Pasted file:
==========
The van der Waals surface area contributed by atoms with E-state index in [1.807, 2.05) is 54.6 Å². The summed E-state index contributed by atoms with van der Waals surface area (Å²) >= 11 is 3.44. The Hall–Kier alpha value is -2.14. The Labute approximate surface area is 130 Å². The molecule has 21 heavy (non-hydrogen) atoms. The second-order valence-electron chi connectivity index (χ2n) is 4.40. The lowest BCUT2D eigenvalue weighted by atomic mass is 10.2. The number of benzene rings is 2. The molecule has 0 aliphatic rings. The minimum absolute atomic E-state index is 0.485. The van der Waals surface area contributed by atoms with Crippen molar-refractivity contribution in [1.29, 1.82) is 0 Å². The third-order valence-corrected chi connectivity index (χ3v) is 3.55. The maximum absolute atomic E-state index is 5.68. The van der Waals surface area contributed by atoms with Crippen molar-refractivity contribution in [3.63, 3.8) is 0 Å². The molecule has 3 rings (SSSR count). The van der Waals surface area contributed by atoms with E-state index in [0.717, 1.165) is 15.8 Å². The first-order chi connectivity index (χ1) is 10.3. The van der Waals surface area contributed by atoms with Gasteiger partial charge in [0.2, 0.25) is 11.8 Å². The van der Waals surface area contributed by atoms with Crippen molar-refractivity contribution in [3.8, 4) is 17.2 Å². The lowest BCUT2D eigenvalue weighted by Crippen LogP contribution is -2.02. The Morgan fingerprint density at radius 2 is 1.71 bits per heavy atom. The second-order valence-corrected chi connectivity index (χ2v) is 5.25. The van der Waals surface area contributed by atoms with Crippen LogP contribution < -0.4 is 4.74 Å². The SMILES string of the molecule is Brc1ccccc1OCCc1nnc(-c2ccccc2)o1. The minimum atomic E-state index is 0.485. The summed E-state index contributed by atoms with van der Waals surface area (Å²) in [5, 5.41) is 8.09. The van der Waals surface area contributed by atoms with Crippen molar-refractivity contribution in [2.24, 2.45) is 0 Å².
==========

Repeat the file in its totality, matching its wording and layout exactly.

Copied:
The van der Waals surface area contributed by atoms with E-state index in [1.807, 2.05) is 54.6 Å². The summed E-state index contributed by atoms with van der Waals surface area (Å²) >= 11 is 3.44. The Hall–Kier alpha value is -2.14. The Labute approximate surface area is 130 Å². The molecule has 21 heavy (non-hydrogen) atoms. The second-order valence-electron chi connectivity index (χ2n) is 4.40. The lowest BCUT2D eigenvalue weighted by atomic mass is 10.2. The number of benzene rings is 2. The molecule has 0 aliphatic rings. The minimum absolute atomic E-state index is 0.485. The van der Waals surface area contributed by atoms with Crippen molar-refractivity contribution in [1.29, 1.82) is 0 Å². The third-order valence-corrected chi connectivity index (χ3v) is 3.55. The maximum absolute atomic E-state index is 5.68. The van der Waals surface area contributed by atoms with Crippen molar-refractivity contribution in [3.63, 3.8) is 0 Å². The molecule has 3 rings (SSSR count). The van der Waals surface area contributed by atoms with E-state index in [0.717, 1.165) is 15.8 Å². The first-order chi connectivity index (χ1) is 10.3. The van der Waals surface area contributed by atoms with Gasteiger partial charge in [0.2, 0.25) is 11.8 Å². The van der Waals surface area contributed by atoms with Crippen molar-refractivity contribution in [3.8, 4) is 17.2 Å². The lowest BCUT2D eigenvalue weighted by Crippen LogP contribution is -2.02. The Morgan fingerprint density at radius 2 is 1.71 bits per heavy atom. The second-order valence-corrected chi connectivity index (χ2v) is 5.25. The van der Waals surface area contributed by atoms with Crippen LogP contribution < -0.4 is 4.74 Å². The SMILES string of the molecule is Brc1ccccc1OCCc1nnc(-c2ccccc2)o1. The minimum atomic E-state index is 0.485. The summed E-state index contributed by atoms with van der Waals surface area (Å²) in [5, 5.41) is 8.09. The van der Waals surface area contributed by atoms with Crippen molar-refractivity contribution in [2.24, 2.45) is 0 Å².